• The new Disease chapter contains all the pathological and tissue rubrics from the Generals chapter plus the primary disease and inflammation rubrics from other chapters.
• The Disease chapter contains: diseases, disorders, ailments, degenerative states, tissue changes, abscesses, allergies, atrophy, cancers, convalescence, edema, emaciation, growths, herpes, infections, inflammations, miasms, organs, suppressions, tumors.
• The new Constitutions chapter contains all the genetic, dispositions and body types from the Generals chapter.
• Extensive additions were gathered from Hering's Guiding Symptoms.
• The Constitutions chapter contains: constitutions, temperaments, body size, body type, hair in general, complexions, age, growth, gender, habits, defects, miasms, infants, inheritance, children, boys, girls, elderly people, men, occupations, women, young people.
• The Headaches chapter was created out of the Head chapter.
• The new Headaches chapter contains all the head pain rubrics, types of pain, causative factors, concomitants, modalities, times of day, seasons, locations, head general, forehead, occiput, sides, temples, vertex.
• The Generals chapter was rewritten, the pain and sensation rubrics are now found in alphabetical order instead of being sub-rubrics in the pain and sensations sections. This matches the alphabetical format of all the other chapters of the repertory.
• All the chapters of the Homeopathic Medical Repertory have been re­examined, corrected and updated with clinical additions.
• New page numbers are due to the new chapters, additions and formatting.
• The Homeopathic Medical Repertory and the Lotus Materia Medica are also available on computer programs for the Macintosh and IBM formats. These programs are available from:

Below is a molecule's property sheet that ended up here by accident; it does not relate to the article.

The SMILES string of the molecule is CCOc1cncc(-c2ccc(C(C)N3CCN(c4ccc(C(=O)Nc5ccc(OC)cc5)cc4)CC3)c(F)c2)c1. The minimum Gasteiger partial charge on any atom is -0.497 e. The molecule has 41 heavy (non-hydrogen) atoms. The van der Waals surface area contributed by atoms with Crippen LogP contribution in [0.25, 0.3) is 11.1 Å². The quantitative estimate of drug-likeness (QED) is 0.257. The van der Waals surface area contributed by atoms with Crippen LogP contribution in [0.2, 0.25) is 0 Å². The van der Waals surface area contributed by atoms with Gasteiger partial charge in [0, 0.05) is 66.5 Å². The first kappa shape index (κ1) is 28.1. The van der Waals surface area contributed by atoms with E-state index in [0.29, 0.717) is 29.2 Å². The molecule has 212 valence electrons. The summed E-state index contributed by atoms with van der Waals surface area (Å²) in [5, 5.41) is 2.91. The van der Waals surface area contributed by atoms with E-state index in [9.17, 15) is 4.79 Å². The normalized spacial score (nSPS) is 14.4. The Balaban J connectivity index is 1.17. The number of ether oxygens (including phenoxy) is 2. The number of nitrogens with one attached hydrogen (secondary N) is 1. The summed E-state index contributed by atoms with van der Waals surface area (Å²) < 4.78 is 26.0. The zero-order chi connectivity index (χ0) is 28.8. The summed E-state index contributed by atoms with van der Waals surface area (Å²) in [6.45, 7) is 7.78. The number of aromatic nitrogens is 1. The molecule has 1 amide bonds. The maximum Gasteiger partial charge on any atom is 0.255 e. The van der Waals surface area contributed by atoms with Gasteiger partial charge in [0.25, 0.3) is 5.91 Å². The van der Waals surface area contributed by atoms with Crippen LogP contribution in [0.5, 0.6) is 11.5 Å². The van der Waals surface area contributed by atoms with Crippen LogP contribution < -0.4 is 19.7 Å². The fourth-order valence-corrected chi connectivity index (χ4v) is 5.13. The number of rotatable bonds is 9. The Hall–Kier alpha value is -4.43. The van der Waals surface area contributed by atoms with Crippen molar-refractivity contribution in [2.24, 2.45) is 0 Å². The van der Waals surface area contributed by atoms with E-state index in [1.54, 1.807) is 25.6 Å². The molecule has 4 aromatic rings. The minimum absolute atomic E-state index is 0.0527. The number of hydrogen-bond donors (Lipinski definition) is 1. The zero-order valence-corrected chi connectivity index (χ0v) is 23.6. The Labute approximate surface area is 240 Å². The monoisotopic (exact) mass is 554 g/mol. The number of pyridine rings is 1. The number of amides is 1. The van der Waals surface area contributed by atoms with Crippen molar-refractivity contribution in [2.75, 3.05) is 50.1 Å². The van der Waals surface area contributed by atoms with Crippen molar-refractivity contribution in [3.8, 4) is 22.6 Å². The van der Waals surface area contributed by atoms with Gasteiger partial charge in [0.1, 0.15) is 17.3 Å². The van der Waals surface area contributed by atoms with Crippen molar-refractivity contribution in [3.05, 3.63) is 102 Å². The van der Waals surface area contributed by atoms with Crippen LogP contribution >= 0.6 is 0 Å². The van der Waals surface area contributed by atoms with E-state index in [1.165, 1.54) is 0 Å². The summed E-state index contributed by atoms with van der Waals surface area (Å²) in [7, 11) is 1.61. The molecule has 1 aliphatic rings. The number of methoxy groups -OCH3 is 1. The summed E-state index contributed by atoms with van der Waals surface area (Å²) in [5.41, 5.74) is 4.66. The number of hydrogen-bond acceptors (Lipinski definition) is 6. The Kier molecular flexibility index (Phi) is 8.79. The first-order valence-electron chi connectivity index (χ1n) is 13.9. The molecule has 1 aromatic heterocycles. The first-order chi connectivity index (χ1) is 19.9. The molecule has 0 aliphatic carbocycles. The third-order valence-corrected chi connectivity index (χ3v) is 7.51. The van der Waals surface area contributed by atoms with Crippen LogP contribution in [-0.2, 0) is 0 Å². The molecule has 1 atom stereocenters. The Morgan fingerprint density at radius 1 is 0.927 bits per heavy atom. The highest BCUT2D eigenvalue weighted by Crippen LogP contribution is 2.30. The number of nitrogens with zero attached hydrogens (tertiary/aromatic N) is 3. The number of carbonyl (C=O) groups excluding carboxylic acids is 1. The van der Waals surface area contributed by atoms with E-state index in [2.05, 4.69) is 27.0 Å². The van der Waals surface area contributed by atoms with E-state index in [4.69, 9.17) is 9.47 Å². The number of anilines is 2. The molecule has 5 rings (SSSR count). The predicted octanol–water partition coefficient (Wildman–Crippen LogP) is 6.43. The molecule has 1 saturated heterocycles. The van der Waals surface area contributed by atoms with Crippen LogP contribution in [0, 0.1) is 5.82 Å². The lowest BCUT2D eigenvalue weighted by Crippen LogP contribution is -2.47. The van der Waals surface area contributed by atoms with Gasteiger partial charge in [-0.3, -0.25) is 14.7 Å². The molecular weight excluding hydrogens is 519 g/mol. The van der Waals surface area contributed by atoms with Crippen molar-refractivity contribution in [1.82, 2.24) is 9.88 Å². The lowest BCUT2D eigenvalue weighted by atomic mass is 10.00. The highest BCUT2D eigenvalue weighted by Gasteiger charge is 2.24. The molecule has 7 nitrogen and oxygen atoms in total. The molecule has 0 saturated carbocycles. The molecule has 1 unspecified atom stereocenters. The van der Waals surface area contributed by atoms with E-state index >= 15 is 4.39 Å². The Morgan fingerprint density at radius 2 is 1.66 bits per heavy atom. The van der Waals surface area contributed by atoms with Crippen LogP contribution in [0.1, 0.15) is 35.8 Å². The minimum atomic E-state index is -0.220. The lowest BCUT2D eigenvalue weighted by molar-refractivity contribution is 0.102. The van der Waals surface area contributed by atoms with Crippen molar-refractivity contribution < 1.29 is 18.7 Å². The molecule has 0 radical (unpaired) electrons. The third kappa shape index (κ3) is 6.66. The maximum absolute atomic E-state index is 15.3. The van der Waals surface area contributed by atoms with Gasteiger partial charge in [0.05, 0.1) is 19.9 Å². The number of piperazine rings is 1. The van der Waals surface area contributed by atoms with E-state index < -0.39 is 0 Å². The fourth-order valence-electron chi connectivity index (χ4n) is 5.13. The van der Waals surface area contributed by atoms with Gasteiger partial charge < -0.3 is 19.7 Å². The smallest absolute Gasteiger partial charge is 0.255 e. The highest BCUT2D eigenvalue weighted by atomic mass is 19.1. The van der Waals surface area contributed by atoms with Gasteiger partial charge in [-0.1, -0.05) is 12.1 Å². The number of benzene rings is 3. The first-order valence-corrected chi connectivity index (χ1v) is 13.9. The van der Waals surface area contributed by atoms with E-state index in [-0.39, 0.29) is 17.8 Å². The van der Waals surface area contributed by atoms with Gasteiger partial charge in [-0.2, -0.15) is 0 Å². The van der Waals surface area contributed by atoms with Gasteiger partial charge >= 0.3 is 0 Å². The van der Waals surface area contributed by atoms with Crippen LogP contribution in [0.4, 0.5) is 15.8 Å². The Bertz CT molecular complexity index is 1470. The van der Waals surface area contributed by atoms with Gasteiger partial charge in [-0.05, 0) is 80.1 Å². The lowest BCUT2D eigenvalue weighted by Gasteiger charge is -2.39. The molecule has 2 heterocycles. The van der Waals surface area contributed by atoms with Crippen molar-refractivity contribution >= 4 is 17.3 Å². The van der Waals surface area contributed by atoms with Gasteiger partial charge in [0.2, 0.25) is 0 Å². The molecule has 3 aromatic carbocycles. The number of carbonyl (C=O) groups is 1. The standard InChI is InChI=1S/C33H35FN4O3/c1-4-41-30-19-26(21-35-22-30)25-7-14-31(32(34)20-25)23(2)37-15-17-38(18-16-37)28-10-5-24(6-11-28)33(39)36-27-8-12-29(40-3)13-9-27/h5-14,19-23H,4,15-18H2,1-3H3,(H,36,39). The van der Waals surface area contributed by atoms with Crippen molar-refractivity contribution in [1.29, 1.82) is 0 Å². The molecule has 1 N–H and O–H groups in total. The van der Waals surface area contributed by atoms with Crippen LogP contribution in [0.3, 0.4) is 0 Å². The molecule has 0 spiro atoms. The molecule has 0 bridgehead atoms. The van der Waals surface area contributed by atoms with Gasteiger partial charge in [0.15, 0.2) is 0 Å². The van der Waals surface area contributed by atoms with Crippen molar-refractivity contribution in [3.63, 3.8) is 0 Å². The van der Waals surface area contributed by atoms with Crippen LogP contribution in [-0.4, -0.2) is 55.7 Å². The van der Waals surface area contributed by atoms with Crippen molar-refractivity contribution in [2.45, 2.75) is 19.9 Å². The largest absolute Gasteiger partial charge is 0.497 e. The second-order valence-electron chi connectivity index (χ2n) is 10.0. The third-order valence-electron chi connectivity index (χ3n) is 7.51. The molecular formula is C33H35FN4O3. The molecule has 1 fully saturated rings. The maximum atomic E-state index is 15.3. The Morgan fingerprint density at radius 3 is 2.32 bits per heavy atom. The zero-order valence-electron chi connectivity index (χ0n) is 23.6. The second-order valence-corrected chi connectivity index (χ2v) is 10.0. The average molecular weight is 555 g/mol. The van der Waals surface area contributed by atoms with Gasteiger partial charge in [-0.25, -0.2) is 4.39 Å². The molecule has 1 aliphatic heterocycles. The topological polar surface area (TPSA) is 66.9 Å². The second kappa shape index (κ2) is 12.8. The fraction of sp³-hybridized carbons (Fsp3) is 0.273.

• Kent Homeopathic Associates, 710 Mission Avenue, San Rafael, California, U.S.A., 94901, (Mac Repertory & Reference Works)
• Miccant Software, 14 Mulberry Close, West Bridgford, Nottingham, United Kingdom, NG2-7SS, (C.A.R.A & Similia)

• Located in the front pages of the Medical Repertory.
• Includes the abbreviations used in the Homeopathic Medical Repertory and the Lotus Materia Medica, plus the full Latin names and common names for many homoeopathic and herbal remedies."
• Each drug is alphabetically arranged as per drug abbreviation, given in roman letters both the genus and species. Continued by full Latin names & their common names.
• Each alphabet is mentioned under that drugs of that alphabet are mentioned.
• If it is cross-referenced to another drug, it is given with = sign.

• If it is a cross reference of a drug then it is given in brackets with= sign. Even certain cross-references are given in brackets. e.g. ether, dolichos, etc. certain places words found in brackets are not cross references, these may be synonyms. E.g. bry, chin, iris tenax. Total 27 pages.
• HIERARCHICAL-Anatomical- Boenninghausen, Boericke, Lippe, Kent, Knerr.
• CONCORDANCE-Symptomatic - Allen, Clark, Gentry, Phatak.
• ALPHABETICAL-Clinical- Murphy.
• Historically, Hahnemann first constructed an outline for recording the information gathered from the experimental provings of the homeopathic remedies. This eventually became the schema for his Materia Medica Pura.
• In Hahnemann's preface to his Materia Medica Pura he gives the complete layout on pages 4-5.
• Kent's Repertory is based on the assumption that all cases should be analyzed from the generals to the particulars. Kent saw his cases from one perspective only; therefore he was a prejudiced observer even before he took a case!